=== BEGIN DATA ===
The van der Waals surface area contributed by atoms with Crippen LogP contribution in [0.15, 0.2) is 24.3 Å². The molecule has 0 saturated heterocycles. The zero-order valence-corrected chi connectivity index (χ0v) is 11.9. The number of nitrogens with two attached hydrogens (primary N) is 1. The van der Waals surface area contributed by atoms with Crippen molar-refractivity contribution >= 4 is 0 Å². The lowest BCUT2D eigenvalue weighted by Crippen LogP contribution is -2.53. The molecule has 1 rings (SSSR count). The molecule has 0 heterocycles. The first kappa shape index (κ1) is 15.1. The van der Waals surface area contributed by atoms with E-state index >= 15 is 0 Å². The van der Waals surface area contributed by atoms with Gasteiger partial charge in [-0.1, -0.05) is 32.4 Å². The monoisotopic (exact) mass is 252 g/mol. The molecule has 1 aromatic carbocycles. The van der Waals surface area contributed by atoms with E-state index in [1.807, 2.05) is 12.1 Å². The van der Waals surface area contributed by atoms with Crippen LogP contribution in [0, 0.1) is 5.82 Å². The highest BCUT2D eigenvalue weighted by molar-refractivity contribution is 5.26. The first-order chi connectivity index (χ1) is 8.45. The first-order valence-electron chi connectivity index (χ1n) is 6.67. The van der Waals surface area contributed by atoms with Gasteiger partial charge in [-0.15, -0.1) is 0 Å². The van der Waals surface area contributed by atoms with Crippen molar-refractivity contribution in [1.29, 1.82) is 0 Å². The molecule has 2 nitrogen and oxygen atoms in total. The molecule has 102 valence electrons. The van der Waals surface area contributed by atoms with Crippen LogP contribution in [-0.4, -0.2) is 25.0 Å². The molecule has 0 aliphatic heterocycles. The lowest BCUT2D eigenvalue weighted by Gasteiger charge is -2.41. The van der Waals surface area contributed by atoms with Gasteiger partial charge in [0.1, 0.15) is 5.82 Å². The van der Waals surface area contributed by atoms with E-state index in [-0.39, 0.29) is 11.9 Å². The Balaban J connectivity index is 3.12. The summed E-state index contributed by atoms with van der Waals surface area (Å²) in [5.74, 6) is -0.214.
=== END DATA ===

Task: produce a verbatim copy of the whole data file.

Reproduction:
The van der Waals surface area contributed by atoms with Crippen LogP contribution in [0.15, 0.2) is 24.3 Å². The molecule has 0 saturated heterocycles. The zero-order valence-corrected chi connectivity index (χ0v) is 11.9. The number of nitrogens with two attached hydrogens (primary N) is 1. The van der Waals surface area contributed by atoms with Crippen molar-refractivity contribution >= 4 is 0 Å². The lowest BCUT2D eigenvalue weighted by Crippen LogP contribution is -2.53. The molecule has 1 rings (SSSR count). The molecule has 0 heterocycles. The first kappa shape index (κ1) is 15.1. The van der Waals surface area contributed by atoms with E-state index >= 15 is 0 Å². The van der Waals surface area contributed by atoms with Gasteiger partial charge in [-0.1, -0.05) is 32.4 Å². The monoisotopic (exact) mass is 252 g/mol. The molecule has 1 aromatic carbocycles. The van der Waals surface area contributed by atoms with E-state index in [1.807, 2.05) is 12.1 Å². The van der Waals surface area contributed by atoms with Crippen LogP contribution in [0, 0.1) is 5.82 Å². The highest BCUT2D eigenvalue weighted by molar-refractivity contribution is 5.26. The first-order chi connectivity index (χ1) is 8.45. The first-order valence-electron chi connectivity index (χ1n) is 6.67. The van der Waals surface area contributed by atoms with Gasteiger partial charge in [-0.15, -0.1) is 0 Å². The van der Waals surface area contributed by atoms with Crippen molar-refractivity contribution in [1.29, 1.82) is 0 Å². The molecule has 2 nitrogen and oxygen atoms in total. The molecule has 102 valence electrons. The van der Waals surface area contributed by atoms with Crippen LogP contribution in [-0.4, -0.2) is 25.0 Å². The molecule has 0 aliphatic heterocycles. The lowest BCUT2D eigenvalue weighted by Gasteiger charge is -2.41. The van der Waals surface area contributed by atoms with Gasteiger partial charge in [0.1, 0.15) is 5.82 Å². The van der Waals surface area contributed by atoms with E-state index in [-0.39, 0.29) is 11.9 Å². The Balaban J connectivity index is 3.12. The summed E-state index contributed by atoms with van der Waals surface area (Å²) in [5.74, 6) is -0.214.